With the continual growth of multi-device web browsing, everything we once knew about web content has changed. So there’s a lot of discussion these days about content strategy. Web experts preach best practices for publishing to multiple channels, making content the priority, thinking mobile first, moving away from the WYSIWYG, and creating content chunks.
A lot of these principles are well and good.
They work swimmingly when you’re building a smallish website. Or when everyone contributing to your site has a solid grasp of web best practices. Or when your main goal is publishing articles, posts, or documentation that carries similar content structures—like news sites, blogs, and help forums.
But what about when you have a 20,000 page website with diverse and varied content requirements? What if you have hundreds of web contributors who are experts in finance, biology, or event planning but not necessarily web content management?
I’ve worked in enterprise content management at a university for six years. And I’ve found a lot of the latest web content theories to be useful and relevant on the super-micro or heady-abstract level. But, if I’m being honest, many of the principles just don’t seem to scale when you’re managing a big, complex content system.
Universities, government agencies, and other mega institutions likely get what I mean. Taking these abstract theories and trying to apply them in a highly political, messy, human environment is immensely challenging and maybe even borderline impossible. When you tack on the limitations of your CMS and available resources, it feels like you’re trying to drive a system as incomprehensible as the Starship Enterprise.
So which of today’s web management principles can we actually use in our big messy systems? Is there any way to make the theories more practical or grow them to a larger scale so they make sense for our kind of work?
Here are a few of the strategies I’ve used.
Extend content management beyond the web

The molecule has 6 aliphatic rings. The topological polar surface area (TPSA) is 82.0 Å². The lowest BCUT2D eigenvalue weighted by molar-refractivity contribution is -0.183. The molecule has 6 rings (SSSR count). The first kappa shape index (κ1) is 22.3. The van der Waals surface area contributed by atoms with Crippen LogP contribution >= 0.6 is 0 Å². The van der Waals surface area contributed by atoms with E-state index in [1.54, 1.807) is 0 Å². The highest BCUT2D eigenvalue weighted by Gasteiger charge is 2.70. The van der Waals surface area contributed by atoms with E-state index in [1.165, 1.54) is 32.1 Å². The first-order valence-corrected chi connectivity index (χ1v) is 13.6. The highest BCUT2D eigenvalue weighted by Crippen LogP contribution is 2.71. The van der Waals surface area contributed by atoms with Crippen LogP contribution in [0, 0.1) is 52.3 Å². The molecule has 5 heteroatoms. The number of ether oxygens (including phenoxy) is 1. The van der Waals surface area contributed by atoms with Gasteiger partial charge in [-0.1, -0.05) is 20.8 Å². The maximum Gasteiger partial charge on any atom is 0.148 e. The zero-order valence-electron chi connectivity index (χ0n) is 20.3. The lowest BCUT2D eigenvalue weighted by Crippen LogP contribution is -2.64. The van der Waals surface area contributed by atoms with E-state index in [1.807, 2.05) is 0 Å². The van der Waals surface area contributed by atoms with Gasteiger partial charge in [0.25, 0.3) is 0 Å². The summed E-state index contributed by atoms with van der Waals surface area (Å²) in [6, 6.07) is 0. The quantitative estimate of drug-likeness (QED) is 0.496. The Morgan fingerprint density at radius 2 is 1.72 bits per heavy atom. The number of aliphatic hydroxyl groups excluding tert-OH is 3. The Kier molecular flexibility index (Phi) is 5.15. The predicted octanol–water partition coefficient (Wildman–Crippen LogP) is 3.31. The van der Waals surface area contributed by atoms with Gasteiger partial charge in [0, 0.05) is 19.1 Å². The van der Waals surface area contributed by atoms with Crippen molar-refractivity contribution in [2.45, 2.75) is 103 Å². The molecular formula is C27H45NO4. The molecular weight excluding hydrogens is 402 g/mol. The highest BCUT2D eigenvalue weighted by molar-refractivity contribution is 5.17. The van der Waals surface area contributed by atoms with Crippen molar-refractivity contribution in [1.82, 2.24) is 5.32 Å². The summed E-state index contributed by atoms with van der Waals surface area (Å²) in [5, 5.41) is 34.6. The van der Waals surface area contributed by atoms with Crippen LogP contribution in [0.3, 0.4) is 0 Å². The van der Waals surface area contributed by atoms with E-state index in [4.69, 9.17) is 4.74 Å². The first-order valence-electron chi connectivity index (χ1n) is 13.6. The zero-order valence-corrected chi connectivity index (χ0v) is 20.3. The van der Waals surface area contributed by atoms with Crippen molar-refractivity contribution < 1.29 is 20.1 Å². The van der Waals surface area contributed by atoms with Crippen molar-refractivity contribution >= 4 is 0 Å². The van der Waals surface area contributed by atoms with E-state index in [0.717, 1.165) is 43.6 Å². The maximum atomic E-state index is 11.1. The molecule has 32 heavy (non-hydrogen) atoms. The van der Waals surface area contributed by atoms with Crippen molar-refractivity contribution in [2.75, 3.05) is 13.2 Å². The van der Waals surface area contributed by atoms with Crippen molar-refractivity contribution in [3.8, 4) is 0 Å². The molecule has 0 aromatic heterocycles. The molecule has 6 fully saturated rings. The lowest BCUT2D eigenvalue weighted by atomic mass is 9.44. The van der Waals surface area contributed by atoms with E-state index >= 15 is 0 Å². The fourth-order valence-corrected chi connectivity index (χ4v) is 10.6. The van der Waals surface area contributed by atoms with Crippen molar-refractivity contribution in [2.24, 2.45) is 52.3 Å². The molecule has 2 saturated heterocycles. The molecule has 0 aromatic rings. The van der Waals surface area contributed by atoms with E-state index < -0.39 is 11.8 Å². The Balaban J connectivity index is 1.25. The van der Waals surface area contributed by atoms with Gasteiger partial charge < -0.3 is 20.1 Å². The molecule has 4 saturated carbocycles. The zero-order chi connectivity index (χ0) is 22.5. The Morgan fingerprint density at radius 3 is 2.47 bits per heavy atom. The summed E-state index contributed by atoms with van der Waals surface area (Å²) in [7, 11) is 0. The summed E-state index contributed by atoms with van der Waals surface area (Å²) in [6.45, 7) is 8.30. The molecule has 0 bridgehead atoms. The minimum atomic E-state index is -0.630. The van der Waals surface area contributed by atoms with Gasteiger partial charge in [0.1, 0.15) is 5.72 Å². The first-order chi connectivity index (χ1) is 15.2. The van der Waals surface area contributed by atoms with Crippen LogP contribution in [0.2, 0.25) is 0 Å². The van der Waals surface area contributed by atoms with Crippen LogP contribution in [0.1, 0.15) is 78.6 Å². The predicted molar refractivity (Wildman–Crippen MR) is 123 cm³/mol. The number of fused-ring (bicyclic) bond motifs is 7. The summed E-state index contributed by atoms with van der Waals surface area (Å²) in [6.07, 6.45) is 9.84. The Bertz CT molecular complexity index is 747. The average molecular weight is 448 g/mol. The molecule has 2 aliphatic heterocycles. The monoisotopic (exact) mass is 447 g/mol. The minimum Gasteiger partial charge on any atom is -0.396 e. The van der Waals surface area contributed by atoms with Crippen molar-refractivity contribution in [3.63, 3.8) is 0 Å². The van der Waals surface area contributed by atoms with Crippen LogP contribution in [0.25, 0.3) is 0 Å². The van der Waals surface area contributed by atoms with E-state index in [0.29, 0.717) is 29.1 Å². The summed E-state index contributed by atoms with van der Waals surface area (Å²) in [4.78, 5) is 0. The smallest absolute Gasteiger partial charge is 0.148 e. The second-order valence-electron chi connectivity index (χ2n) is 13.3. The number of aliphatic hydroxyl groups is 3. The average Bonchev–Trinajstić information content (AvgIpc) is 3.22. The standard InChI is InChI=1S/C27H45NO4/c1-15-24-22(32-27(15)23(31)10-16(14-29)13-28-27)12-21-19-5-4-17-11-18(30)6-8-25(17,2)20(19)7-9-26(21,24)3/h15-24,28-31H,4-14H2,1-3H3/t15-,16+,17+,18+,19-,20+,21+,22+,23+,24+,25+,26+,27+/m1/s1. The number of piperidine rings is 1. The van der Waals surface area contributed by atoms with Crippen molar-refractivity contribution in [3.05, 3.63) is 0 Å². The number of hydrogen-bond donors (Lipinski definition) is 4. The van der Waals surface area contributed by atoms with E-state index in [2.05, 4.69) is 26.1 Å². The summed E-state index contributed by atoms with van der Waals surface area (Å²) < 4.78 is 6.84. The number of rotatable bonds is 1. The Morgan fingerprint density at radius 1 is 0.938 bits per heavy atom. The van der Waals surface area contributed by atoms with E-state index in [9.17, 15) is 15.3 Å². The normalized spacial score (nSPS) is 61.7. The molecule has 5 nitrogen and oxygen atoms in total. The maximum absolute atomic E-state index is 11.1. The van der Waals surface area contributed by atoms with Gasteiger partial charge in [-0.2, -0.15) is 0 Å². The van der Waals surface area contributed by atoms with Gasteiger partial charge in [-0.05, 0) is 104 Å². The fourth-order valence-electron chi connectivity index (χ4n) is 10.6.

One of my big pushes right now is to help people stop thinking of our CMS as a tool for building webpages. Instead, I want us to see it as a system for managing information.
The CMS should be the place to store as much content as possible—not just webpages.
Some info will end up on the web, but not all of it. Some might get sent out through emails or exported for use on print pieces.
We’re trying to take a huge step back and think of not only what’s needed on the web, but what info should be in the CMS that’s currently sitting in word docs on shared drives, Adobe files on desktops, or email inboxes.
For example, this spring we needed to update our print promotional materials for our undergrad academic programs. Instead of looking only at print pieces, we decided to include the websites and work on new content for both at the same time. That way we could identify what content would be shared across print and web and then build out the content requirements in the CMS to house all promotional info together in one place.
Now, when web authors update their site, they’re also keeping content for their print pieces current because it’s all housed in the same template. Next time we need to run a print job, we can pull fresh content right from the CMS and pass it along to a designer for new formatting. When we need a blurb about a specific program for a new kind of piece or an email, we know where to go.
One of today’s web best practices that makes this system work is separating information from presentation. If we think of content as the words and images (the information), and let the CMS take care of the formatting, then the information becomes more portable and useful. The content becomes pieces of information, rather than designed elements stuck to a webpage.
It takes some work on the backend and lots of conversation and planning, but once structures are in place it becomes a lot easier to maintain information going forward. And don’t worry about doing it everywhere. Start with one small section or a single content type and see what you learn.